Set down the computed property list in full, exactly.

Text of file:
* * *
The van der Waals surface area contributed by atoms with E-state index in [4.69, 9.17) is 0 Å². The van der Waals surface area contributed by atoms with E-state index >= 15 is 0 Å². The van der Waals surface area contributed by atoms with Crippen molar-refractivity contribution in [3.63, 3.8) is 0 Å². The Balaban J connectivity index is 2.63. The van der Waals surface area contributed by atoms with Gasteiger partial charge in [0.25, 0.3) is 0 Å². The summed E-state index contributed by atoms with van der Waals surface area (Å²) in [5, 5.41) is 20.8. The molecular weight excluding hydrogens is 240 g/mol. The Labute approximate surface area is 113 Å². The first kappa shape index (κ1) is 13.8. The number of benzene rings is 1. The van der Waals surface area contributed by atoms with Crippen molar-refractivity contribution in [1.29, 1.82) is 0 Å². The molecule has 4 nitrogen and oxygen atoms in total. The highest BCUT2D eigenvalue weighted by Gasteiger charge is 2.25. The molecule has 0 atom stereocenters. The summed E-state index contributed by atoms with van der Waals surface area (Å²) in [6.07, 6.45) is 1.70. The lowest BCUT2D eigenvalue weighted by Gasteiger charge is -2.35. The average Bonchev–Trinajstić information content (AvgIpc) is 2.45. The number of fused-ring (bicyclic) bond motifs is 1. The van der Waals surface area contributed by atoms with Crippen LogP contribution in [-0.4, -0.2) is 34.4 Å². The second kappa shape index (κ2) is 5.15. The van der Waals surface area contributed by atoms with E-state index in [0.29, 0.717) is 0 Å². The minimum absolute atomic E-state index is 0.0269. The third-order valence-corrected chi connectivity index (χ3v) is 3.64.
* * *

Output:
The van der Waals surface area contributed by atoms with E-state index in [4.69, 9.17) is 0 Å². The van der Waals surface area contributed by atoms with E-state index >= 15 is 0 Å². The van der Waals surface area contributed by atoms with Crippen molar-refractivity contribution in [3.63, 3.8) is 0 Å². The Balaban J connectivity index is 2.63. The van der Waals surface area contributed by atoms with Gasteiger partial charge in [0.25, 0.3) is 0 Å². The summed E-state index contributed by atoms with van der Waals surface area (Å²) in [5, 5.41) is 20.8. The molecular weight excluding hydrogens is 240 g/mol. The Labute approximate surface area is 113 Å². The first kappa shape index (κ1) is 13.8. The number of benzene rings is 1. The van der Waals surface area contributed by atoms with Crippen molar-refractivity contribution in [1.29, 1.82) is 0 Å². The molecule has 4 nitrogen and oxygen atoms in total. The highest BCUT2D eigenvalue weighted by Gasteiger charge is 2.25. The molecule has 0 atom stereocenters. The summed E-state index contributed by atoms with van der Waals surface area (Å²) in [6.07, 6.45) is 1.70. The lowest BCUT2D eigenvalue weighted by Gasteiger charge is -2.35. The average Bonchev–Trinajstić information content (AvgIpc) is 2.45. The number of fused-ring (bicyclic) bond motifs is 1. The van der Waals surface area contributed by atoms with Crippen LogP contribution in [-0.4, -0.2) is 34.4 Å². The second kappa shape index (κ2) is 5.15. The van der Waals surface area contributed by atoms with E-state index in [0.29, 0.717) is 0 Å². The minimum absolute atomic E-state index is 0.0269. The third-order valence-corrected chi connectivity index (χ3v) is 3.64.